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real lives Tuesday, 9 March, 1999, 20:00 GMT
Child care still a burden for couples
Name Sara Whyatt and Stephen Brayne
Married No
Children Eleanor, aged 6
Gross earnings (employment) 1,100pcm (Sara)
Gross earnings (self-employment) 1,650 (Stephen)
Gross savings income n/a
Mortgage payments 350pcm
Pension payments 100pcm (50 each)
Cars One (private)
Household insurance 360pa
Beer 7 pints/week
Wine 3 bottles/week
Spirits 1/2 bottles/week
Tobacco 0 packets of 20/week
Petrol 150 litres/week

Sara Whyatt and her partner Stephen Brayne live in southeast London. Sara works part-time as manager of a charity, while Stephen is a self-employed photographer.

Ms Whyatt believes Chancellor Gordon Brown delivered a careful budget although she is glad he did nothing to cut child benefit.

Encouraging women back to work

She had been looking for measures which would specifically help her pay for child care.

Although the measures contained in the Budget to help lower paid families do not affect her, Ms Whyatt has welcomed them.

She said: "The chancellor has helped to encourage women back to work through the idea of family credit."

Her family may be fractionally worse off after the 1999 Budget.

Ms Whyatt said: "I'm glad that the decision to tax benefit were delayed.

"Although I wouldn't be upset if the top bracket did have their child benefit cut.

"I was concerned child benefit would be reduced, especially in the light of how much I have to spend on child care."

Ms Whyatt was very disappointed that the chancellor did not include any provisions to improve the circumstances of parents who have to pay for child care.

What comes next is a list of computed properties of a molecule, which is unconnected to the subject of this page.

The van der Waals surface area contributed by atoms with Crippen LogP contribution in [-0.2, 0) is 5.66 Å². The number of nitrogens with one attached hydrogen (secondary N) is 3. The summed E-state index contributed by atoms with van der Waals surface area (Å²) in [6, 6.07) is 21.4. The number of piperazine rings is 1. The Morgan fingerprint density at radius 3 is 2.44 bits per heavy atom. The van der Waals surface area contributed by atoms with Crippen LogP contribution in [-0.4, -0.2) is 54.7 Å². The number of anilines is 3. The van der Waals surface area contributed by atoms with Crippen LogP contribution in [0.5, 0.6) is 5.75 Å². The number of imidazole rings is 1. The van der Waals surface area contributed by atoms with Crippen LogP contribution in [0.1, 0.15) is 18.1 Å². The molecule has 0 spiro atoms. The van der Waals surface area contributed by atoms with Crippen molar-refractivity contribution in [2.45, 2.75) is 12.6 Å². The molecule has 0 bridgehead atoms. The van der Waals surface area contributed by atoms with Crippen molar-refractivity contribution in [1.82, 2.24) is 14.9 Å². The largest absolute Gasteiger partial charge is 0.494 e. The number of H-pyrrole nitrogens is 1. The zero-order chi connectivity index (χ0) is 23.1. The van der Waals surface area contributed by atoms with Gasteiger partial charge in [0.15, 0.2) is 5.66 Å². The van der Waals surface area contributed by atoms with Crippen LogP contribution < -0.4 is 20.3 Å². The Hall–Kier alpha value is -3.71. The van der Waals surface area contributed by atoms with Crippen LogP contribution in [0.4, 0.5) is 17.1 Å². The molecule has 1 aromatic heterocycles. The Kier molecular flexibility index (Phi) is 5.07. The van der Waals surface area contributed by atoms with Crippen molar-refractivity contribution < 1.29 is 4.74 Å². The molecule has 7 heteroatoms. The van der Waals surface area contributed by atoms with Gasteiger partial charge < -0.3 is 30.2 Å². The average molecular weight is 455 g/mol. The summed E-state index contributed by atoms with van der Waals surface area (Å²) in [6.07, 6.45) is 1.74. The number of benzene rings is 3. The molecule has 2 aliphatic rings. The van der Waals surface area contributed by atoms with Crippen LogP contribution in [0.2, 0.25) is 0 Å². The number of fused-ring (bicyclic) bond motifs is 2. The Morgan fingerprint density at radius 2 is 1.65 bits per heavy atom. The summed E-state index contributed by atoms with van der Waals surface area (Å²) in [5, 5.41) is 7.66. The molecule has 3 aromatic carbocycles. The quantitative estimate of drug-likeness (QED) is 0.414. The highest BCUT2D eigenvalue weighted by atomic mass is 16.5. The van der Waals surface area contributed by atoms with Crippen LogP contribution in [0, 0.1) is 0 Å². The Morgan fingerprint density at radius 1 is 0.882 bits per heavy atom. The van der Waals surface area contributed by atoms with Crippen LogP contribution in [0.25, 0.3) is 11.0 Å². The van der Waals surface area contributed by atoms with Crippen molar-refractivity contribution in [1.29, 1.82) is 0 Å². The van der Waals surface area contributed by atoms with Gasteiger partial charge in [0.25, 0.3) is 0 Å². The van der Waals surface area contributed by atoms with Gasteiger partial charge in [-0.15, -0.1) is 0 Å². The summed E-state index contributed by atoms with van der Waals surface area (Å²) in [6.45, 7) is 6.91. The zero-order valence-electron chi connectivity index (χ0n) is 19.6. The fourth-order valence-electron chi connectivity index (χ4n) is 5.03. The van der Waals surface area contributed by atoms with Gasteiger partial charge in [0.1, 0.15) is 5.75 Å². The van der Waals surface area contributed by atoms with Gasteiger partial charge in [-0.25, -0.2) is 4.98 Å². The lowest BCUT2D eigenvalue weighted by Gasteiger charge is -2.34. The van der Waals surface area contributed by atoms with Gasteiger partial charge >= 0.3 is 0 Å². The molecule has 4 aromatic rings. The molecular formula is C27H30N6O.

She said: "I pay up to 50 a week of my salary on child care which is pretty steep.

"It is almost a tax in itself as you have to have child care if you want to work.

"If I didn't have to pay for child care, I would be in a very comfortable position."

Thumbs up for green plans

The environmental measures contained in the chancellor's statement such as the announcement that companies will benefit from providing green transport for employees have also met with Ms Whyatt's approval.

However, she does not believe the decision to freeze the duty on alcohol will greatly benefit her.

She said: "I don't drink that much and I don't smoke so I'm not really affected by changes to those.

"I'm please ao see more plans to help the environment though."

Ms Whyatt and her partner are homeowners and will be affected by the decision to axe mortgage tax relief (Miras).

She said: "I'm not particularly bothered about Miras being abolished.

"It didn't amount to a great deal and I would rather see the redistribution of wealth through benefits and other measures."

See also:

26 Feb 99 | real lives
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